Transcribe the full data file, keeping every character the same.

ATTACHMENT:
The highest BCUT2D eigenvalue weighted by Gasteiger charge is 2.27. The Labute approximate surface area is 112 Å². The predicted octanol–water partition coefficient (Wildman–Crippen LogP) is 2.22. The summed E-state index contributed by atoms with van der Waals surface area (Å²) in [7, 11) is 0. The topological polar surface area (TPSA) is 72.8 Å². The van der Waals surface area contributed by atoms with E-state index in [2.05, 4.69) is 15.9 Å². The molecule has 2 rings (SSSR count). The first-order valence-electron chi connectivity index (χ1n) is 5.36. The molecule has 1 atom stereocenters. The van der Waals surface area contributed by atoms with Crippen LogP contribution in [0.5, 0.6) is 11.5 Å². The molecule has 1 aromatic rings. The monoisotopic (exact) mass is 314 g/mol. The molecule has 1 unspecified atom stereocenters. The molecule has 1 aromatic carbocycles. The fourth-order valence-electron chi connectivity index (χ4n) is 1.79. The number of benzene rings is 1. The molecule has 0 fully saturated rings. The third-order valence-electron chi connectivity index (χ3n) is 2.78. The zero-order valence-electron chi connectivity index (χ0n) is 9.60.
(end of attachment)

The highest BCUT2D eigenvalue weighted by Gasteiger charge is 2.27. The Labute approximate surface area is 112 Å². The predicted octanol–water partition coefficient (Wildman–Crippen LogP) is 2.22. The summed E-state index contributed by atoms with van der Waals surface area (Å²) in [7, 11) is 0. The topological polar surface area (TPSA) is 72.8 Å². The van der Waals surface area contributed by atoms with E-state index in [2.05, 4.69) is 15.9 Å². The molecule has 2 rings (SSSR count). The first-order valence-electron chi connectivity index (χ1n) is 5.36. The molecule has 1 atom stereocenters. The van der Waals surface area contributed by atoms with Crippen LogP contribution in [0.5, 0.6) is 11.5 Å². The molecule has 1 aromatic rings. The monoisotopic (exact) mass is 314 g/mol. The molecule has 1 unspecified atom stereocenters. The molecule has 1 aromatic carbocycles. The fourth-order valence-electron chi connectivity index (χ4n) is 1.79. The number of benzene rings is 1. The molecule has 0 fully saturated rings. The third-order valence-electron chi connectivity index (χ3n) is 2.78. The zero-order valence-electron chi connectivity index (χ0n) is 9.60.